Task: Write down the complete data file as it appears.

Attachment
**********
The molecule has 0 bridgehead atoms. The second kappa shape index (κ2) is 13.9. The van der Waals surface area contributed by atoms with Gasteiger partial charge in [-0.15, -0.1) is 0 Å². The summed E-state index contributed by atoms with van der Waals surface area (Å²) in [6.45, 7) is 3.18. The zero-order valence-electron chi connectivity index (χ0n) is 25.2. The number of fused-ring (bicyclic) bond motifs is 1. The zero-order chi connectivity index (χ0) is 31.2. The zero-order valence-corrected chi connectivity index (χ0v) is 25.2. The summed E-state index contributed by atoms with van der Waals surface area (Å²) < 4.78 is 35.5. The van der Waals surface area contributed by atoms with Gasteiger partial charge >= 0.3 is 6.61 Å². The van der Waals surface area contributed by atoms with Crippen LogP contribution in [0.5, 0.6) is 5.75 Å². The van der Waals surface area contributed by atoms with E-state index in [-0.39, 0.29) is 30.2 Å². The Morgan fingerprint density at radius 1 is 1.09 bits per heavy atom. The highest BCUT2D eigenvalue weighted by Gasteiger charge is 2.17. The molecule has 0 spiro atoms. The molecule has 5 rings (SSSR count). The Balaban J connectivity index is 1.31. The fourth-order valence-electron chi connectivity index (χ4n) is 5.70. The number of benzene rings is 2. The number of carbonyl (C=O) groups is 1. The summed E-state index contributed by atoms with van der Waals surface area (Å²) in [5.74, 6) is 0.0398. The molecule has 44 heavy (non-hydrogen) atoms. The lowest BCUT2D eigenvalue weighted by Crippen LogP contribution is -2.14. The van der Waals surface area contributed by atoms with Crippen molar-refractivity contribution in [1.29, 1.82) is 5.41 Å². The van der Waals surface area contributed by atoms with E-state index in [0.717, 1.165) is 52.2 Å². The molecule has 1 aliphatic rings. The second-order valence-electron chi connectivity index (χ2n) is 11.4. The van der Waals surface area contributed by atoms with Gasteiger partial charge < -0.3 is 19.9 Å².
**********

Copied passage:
The molecule has 0 bridgehead atoms. The second kappa shape index (κ2) is 13.9. The van der Waals surface area contributed by atoms with Gasteiger partial charge in [-0.15, -0.1) is 0 Å². The summed E-state index contributed by atoms with van der Waals surface area (Å²) in [6.45, 7) is 3.18. The zero-order valence-electron chi connectivity index (χ0n) is 25.2. The number of fused-ring (bicyclic) bond motifs is 1. The zero-order chi connectivity index (χ0) is 31.2. The zero-order valence-corrected chi connectivity index (χ0v) is 25.2. The summed E-state index contributed by atoms with van der Waals surface area (Å²) < 4.78 is 35.5. The van der Waals surface area contributed by atoms with Gasteiger partial charge >= 0.3 is 6.61 Å². The van der Waals surface area contributed by atoms with Crippen LogP contribution in [0.5, 0.6) is 5.75 Å². The van der Waals surface area contributed by atoms with E-state index in [-0.39, 0.29) is 30.2 Å². The Morgan fingerprint density at radius 1 is 1.09 bits per heavy atom. The highest BCUT2D eigenvalue weighted by Gasteiger charge is 2.17. The molecule has 0 spiro atoms. The molecule has 5 rings (SSSR count). The Balaban J connectivity index is 1.31. The fourth-order valence-electron chi connectivity index (χ4n) is 5.70. The number of benzene rings is 2. The number of carbonyl (C=O) groups is 1. The summed E-state index contributed by atoms with van der Waals surface area (Å²) in [5.74, 6) is 0.0398. The molecule has 44 heavy (non-hydrogen) atoms. The lowest BCUT2D eigenvalue weighted by Crippen LogP contribution is -2.14. The van der Waals surface area contributed by atoms with Crippen molar-refractivity contribution in [1.29, 1.82) is 5.41 Å². The van der Waals surface area contributed by atoms with E-state index in [0.717, 1.165) is 52.2 Å². The molecule has 1 aliphatic rings. The second-order valence-electron chi connectivity index (χ2n) is 11.4. The van der Waals surface area contributed by atoms with Gasteiger partial charge < -0.3 is 19.9 Å².